Hebrews 9

The New Covenant is based on better blood. The blood of bulls and goats could never bring the sort of inner transformation that is necessary for a renewed life. The blood of Jesus, however, is a reflection of God’s perfect self-sacrificial love. It provides both a model and a means for a changed heart and a renewed conscience.

The self-giving of our Lord Jesus Christ and his shed blood is the basis for our covenant relationship with a holy God.

What’s Your Plea?

I was trained years ago to ask good diagnostic questions to people if you wanted to discuss issues and faith and belief with them. One question I have asked countless times over the years is this: “If you appeared at the Gate of Heaven today and God said, ‘Why should I let you in?’… what would you say?”

A few people, maybe 5%, reply that they knew God would not let them in so they would have nothing to say. I appreciate that response because it is honest and gives me an opportunity to talk to them about the grace, forgiveness, and reconciliation of Jesus.

The most common answer I get, however, is a litany of efforts: “I have tried to be a good person,” “I try to help other people,” or “I am not person, but I tried.” This tells me that most people hinge their eternal destiny on their own hit and miss efforts to be a good person. Some of us, I am convinced, hope that they fall somewhere in the upper fiftieth percentile of morality, as if God grades on the curve. The problem is that I can’t find that in the Scriptures anywhere.

In most people’s thinking, the default is heaven “unless you are a really bad person.” When you probe deeper, you find that they are the ones who get to decide what constitutes a bad person, and they draw that line in a way that puts themselves on the right side of the line. Friends, don’t hang your eternal destiny on some sort of moveable standard that you set for yourself. Even Hitler thought, I am sure, that he was a pretty good guy.

Our ideas of self-sufficiency crumble when we take a moment to analyze.

“Is stealing wrong?”


“Have you ever stolen anything?”

“Well, er, yes.”

The fact of the matter is this: We don’t even live up to our own standards of righteousness, much less God’s standard. There is a gap between us and our Creator that we could not fill with our best efforts in a million years. We need something we cannot give ourselves. We need saving. We need a Savior.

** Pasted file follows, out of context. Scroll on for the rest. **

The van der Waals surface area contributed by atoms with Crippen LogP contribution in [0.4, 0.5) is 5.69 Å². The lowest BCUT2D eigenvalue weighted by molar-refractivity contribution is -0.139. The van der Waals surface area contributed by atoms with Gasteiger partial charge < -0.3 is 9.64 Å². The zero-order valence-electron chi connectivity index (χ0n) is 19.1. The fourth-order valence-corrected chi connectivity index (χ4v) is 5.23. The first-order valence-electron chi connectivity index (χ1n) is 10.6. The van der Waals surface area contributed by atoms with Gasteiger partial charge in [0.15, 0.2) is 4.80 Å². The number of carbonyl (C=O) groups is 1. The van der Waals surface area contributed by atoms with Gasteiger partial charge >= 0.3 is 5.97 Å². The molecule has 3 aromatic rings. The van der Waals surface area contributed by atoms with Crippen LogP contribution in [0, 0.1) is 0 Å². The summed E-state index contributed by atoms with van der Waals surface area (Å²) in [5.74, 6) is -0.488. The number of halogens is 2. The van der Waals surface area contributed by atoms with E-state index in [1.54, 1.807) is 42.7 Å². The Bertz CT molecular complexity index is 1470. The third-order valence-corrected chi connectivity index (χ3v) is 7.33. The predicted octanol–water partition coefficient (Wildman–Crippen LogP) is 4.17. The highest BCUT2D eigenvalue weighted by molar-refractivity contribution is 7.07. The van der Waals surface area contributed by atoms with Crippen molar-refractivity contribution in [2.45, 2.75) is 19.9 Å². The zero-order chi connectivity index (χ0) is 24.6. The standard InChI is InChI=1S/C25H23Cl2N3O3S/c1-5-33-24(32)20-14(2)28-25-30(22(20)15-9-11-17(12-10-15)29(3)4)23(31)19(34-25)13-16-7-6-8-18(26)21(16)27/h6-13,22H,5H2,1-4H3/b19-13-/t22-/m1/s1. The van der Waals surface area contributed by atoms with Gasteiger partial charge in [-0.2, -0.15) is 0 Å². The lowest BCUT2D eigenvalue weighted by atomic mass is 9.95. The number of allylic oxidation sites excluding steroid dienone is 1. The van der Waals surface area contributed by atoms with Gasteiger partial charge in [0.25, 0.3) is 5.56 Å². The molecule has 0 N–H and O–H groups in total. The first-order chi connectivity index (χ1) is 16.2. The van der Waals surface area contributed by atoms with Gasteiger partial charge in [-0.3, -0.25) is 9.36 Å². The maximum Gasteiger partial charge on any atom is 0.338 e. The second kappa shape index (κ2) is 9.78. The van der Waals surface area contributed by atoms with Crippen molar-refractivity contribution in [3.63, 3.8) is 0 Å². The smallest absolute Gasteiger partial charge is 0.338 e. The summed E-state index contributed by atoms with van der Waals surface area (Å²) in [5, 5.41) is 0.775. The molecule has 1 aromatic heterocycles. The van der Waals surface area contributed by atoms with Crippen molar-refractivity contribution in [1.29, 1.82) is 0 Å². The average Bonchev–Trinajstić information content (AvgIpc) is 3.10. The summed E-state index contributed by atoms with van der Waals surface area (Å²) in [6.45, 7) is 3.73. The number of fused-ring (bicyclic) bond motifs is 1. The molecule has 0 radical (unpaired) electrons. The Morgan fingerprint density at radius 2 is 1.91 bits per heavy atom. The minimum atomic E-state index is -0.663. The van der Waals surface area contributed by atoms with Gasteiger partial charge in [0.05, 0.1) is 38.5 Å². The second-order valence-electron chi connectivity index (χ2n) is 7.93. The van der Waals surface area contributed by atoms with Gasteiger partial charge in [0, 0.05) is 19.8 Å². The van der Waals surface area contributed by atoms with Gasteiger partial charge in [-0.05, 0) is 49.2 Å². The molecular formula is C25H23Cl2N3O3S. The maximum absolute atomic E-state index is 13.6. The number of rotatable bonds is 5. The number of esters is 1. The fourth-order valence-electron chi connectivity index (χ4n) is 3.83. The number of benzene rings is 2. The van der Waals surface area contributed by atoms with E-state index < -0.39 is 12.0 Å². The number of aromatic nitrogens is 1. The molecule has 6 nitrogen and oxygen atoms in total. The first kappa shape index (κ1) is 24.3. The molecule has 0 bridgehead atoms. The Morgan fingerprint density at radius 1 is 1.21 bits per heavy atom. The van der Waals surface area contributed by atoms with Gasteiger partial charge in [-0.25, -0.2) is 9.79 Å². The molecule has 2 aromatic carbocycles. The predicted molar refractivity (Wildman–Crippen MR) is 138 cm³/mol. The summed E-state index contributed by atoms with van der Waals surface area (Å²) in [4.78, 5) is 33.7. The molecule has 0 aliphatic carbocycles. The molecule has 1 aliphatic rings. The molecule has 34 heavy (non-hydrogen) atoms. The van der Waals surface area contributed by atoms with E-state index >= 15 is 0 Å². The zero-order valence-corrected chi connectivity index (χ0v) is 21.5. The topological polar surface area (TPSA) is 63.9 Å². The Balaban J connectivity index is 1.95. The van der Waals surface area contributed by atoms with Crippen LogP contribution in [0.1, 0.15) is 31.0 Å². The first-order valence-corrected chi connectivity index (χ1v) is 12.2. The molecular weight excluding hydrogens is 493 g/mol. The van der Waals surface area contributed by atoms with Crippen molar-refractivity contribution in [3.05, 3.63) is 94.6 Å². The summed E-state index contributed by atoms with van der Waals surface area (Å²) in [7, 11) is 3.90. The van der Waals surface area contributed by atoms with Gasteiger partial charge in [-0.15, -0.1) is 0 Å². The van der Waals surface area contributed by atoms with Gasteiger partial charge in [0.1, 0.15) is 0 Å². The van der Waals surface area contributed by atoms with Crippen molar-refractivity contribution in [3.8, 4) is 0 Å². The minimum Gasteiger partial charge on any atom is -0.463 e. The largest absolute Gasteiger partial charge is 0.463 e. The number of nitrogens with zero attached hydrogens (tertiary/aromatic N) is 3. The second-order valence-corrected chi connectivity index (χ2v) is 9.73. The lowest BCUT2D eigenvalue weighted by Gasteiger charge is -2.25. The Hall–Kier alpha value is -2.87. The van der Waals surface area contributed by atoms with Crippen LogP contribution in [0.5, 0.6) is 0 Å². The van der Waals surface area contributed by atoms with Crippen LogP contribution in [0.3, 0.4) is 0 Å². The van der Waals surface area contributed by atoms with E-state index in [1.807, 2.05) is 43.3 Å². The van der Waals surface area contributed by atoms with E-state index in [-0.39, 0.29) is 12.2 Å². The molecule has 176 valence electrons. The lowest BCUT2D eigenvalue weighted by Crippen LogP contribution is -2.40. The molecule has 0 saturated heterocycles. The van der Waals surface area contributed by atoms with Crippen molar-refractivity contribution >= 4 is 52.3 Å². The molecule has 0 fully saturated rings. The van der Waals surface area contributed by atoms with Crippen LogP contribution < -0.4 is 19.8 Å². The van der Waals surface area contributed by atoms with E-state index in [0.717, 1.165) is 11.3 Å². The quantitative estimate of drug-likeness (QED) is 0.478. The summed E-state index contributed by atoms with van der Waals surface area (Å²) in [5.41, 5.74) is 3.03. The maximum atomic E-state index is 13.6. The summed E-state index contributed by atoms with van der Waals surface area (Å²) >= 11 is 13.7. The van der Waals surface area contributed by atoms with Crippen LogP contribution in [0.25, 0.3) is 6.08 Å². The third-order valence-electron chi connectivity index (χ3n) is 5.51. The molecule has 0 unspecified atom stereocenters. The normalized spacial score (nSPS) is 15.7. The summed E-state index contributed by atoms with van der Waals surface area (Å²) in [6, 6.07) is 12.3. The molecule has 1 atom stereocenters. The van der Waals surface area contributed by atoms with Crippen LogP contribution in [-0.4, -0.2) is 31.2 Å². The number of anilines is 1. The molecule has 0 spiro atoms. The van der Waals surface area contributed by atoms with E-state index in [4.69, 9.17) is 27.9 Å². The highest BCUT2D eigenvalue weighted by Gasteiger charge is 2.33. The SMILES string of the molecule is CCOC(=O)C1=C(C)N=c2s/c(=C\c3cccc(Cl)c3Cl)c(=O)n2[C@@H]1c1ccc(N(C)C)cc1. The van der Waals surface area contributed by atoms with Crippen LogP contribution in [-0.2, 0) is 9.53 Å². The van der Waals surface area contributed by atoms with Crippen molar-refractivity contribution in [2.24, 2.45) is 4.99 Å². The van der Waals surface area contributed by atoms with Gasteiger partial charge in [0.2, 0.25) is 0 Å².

This is why Christians have the strange habit of singing about the Blood of Jesus:

  • “What can wash away my sins? Nothing but the Blood of Jesus.”
  • “O the Blood of Jesus. It washes white as snow.”
  • “There is power, power, wonder-working power in the blood of the Lamb.”
  • “My hope is built on nothing less that Jesus’ blood and righteousness.”

The Old Testament priests with their animal sacrifices were on a treadmill of endless blood-letting:

11 Day after day every priest stands and performs his religious duties; again and again he offers the same sacrifices, which can never take away sins. 12 But when this priest had offered for all time one sacrifice for sins, he sat down at the right hand of God, 13 and since that time he waits for his enemies to be made his footstool. 14 For by one sacrifice he has made perfect forever those who are being made holy.

Hebrews 10

There used to be a Dunkin’ Doughnuts commercial where the man got up day after day with the words, “It is time to make the doughnuts.” For all the furnishings in the temple, there were no chairs. The work was never done.

When our High Priest, Jesus, offered his own blood in the Heavens, he then sat down at the right hand of God. A sufficient sacrifice had been made for all time. The price for my salvation has been paid by the blood of the New Covenant. The barrier wall I built between God and me has been torn down.

The relationship we are offered with God through Jesus Christ is not based on our merit. It is based on the finished work of Jesus on the cross. This is the New Testament in his blood. As we lift up the cup once again today, I wonder if you have asked for the inner transformation that only the blood of Jesus can bring. All other ground is sinking sand.